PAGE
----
Adam Gretton, Health correspondent
Saturday, April 12, 2014
Mental health bosses have admitted that it has taken almost a year to properly record the performance of a patient referral service.
Norfolk and Suffolk NHS Foundation Trust (NSFT) launched its new access and assessment service in Norfolk last February, which was billed as a single point of contact for GPs’ concerned about the mental health of their patients.
Campaigners raised their concerns after figures from a Freedom of Information (FoI) request revealed that the organisation had not hit its referral targets for the last five months of 2013.
Figures showed that 65pc of emergency referrals received an assessment in four hours, only 17pc of urgent referral cases were contacted within 72 hours and 23pc of routine referrals were contacted within the trust’s 28 day time limit during December.
However, officials from the NHS trust said they had only been recording access and assessment (A&A) data properly for the last ten weeks and the data from the FoI was inaccurate.
Figures provided by the organisation show that 100pc of four hour referrals and 94pc of 72 hour referrals were assessed on time in February out of more than 700 cases. However, the trust was unable to provide 28 day performance figures.
Emma Corlett, Unison spokesperson and mental health nurse, said the FoI data released to the Campaign to Save Mental Health Services in Norfolk and Suffolk matched the experience that staff working in the service had described.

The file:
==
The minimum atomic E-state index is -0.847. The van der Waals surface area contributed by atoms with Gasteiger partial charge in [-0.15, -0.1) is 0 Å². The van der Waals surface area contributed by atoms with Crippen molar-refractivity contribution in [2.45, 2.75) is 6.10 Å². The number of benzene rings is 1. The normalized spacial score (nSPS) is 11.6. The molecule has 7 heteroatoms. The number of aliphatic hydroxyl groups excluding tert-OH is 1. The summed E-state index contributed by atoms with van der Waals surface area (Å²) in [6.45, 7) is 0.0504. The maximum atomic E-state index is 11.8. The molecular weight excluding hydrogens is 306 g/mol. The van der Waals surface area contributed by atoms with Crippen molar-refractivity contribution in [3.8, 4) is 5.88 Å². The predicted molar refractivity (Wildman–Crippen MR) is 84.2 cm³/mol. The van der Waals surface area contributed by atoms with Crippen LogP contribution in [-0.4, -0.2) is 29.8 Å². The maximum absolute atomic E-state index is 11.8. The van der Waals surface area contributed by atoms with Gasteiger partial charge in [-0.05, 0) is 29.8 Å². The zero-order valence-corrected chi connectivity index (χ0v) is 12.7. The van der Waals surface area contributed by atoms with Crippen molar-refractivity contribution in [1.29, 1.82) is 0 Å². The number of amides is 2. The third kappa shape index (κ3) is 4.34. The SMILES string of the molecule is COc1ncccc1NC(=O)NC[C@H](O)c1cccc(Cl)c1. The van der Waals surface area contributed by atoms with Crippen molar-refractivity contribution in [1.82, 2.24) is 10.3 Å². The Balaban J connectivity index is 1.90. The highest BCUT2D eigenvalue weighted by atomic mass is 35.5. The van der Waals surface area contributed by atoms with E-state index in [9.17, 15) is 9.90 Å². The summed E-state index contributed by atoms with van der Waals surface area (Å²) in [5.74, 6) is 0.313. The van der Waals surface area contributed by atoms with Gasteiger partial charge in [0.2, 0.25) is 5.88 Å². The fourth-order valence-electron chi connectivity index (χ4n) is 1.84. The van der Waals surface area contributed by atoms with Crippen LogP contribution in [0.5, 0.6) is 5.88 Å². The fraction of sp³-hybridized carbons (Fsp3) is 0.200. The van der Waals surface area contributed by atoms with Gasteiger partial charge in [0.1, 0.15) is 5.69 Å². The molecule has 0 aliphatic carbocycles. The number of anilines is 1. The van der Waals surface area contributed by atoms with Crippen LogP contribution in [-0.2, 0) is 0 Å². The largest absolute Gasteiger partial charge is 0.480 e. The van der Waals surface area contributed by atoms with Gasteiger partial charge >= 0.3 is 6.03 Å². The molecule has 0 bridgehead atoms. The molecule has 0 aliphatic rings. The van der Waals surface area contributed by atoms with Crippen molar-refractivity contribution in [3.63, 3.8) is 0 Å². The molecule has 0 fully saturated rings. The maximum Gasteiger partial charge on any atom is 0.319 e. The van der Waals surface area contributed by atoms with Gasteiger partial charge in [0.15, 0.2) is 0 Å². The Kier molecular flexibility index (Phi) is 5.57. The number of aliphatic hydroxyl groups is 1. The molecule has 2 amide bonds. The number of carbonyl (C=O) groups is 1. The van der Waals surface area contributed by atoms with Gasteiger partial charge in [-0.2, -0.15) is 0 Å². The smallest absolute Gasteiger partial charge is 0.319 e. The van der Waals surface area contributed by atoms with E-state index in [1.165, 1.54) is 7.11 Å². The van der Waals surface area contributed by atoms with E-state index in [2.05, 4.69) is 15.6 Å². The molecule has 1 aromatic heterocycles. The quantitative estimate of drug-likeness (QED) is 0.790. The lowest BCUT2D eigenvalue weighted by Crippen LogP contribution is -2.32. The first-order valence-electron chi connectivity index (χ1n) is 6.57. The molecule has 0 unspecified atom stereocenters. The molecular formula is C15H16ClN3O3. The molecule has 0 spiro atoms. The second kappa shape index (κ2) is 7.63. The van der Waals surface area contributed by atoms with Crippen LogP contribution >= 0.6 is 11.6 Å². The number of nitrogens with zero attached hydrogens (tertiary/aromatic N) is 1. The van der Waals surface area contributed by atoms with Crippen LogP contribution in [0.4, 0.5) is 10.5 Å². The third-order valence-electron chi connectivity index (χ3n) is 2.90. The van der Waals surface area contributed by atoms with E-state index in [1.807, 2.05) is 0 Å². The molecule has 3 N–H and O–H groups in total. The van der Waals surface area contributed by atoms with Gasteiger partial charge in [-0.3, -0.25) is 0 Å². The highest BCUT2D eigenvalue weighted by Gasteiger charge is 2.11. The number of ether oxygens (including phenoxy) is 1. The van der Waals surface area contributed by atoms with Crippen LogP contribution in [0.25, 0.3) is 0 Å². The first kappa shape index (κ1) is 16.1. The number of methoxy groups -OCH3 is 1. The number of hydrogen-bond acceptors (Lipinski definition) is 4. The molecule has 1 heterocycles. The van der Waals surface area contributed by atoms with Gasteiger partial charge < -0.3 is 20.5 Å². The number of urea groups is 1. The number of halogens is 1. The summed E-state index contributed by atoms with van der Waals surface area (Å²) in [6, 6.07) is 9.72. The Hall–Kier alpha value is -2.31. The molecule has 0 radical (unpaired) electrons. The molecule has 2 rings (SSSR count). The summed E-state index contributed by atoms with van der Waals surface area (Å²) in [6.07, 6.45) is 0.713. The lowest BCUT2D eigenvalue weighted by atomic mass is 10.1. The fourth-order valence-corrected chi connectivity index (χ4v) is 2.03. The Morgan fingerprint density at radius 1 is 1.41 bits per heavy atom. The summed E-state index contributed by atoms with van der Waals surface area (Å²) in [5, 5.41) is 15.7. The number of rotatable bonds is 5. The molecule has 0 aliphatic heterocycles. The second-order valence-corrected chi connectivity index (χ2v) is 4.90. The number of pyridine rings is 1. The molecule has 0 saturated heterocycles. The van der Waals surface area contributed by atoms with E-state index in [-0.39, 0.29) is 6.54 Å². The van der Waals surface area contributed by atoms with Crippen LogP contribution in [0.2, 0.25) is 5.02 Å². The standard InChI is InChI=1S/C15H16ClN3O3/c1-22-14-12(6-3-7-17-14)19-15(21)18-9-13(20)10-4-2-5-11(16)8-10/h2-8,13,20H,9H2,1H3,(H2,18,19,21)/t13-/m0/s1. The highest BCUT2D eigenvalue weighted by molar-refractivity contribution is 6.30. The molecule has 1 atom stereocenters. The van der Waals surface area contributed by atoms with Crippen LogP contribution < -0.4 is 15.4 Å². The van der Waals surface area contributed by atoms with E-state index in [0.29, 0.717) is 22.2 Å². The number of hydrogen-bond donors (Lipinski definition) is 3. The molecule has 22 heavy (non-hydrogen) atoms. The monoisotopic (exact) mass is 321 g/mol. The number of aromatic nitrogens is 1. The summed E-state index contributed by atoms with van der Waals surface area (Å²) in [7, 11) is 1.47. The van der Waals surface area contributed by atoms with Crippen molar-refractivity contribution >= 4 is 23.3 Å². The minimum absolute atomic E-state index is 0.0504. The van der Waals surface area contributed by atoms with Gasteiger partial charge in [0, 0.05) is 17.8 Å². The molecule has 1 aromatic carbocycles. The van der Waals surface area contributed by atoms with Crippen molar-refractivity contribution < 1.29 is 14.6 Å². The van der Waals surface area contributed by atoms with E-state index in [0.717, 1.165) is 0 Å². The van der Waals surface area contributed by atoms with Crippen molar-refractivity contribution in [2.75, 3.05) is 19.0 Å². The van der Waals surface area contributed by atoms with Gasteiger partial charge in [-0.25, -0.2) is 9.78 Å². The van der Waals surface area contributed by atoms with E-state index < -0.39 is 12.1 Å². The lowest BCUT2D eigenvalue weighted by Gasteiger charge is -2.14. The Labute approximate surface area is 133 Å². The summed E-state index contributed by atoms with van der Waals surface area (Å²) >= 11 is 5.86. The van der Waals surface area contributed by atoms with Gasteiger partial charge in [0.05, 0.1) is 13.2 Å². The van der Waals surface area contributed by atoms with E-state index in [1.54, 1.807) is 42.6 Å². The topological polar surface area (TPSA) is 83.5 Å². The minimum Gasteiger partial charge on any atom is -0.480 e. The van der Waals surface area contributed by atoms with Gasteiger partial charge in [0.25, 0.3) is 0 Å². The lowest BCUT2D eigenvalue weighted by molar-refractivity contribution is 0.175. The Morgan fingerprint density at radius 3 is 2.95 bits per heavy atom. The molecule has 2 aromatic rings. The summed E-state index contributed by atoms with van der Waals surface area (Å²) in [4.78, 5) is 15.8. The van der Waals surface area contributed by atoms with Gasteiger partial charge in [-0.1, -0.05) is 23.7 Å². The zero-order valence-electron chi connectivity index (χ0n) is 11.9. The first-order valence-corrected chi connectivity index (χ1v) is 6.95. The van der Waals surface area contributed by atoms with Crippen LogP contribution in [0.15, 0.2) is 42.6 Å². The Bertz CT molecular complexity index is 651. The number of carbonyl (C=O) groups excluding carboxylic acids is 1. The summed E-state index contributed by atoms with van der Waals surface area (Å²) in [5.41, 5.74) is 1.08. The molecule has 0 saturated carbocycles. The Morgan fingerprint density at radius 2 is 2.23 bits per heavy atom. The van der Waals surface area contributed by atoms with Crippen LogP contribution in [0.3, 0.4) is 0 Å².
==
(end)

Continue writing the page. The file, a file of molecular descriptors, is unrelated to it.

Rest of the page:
“There is no escaping the fact that there are simply too many people who need an assessment of their mental health needs, and not enough staff to see them. Staff in access and assessment have been working under unacceptably high pressure for months on end, often at the expense of their own health. There have been a high number of staff who have left the service, and the remaining staff are having to not just juggle an unmanageable workload but also deal with disgruntled and angry GPs and patients, unhappy at delays in getting an assessment. This week assessments are being offered to people referred in January, well short of the 28 day target.”
“It is staggering that after more than a year of service operation NSFT cannot provide data that it believes is accurate. If they cannot accurately monitor demand for the service, how can they determine how many people are needed to work in the service?” she said.
The mental health trust is in the midst of a radical redesign of services to cut its budget by 20pc by 2016. However, figures show that the Norfolk A&A service was running £200,000 over budget by the end of 2013.
Kathy Chapman, director of operations for NSFT in Norfolk and Waveney, said the trust had “multiple patient recording systems” and was developing a plan to move to one system.
She said that the FoI figures “predate the introduction of the new reporting system. As such, they will overstate some of the breaches in the access and assessment targets.”
She added: “The trust has increased the number of staff, introduced evening and weekend clinics, and is working with GPs to ensure referrals are appropriate for an NHS mental health service. As a result of the above measures, there is no referral backlog.”
“Following the launch of the service, it has gone through a period of transition, which has resulted in the use of temporary staffing and overtime for existing staff.”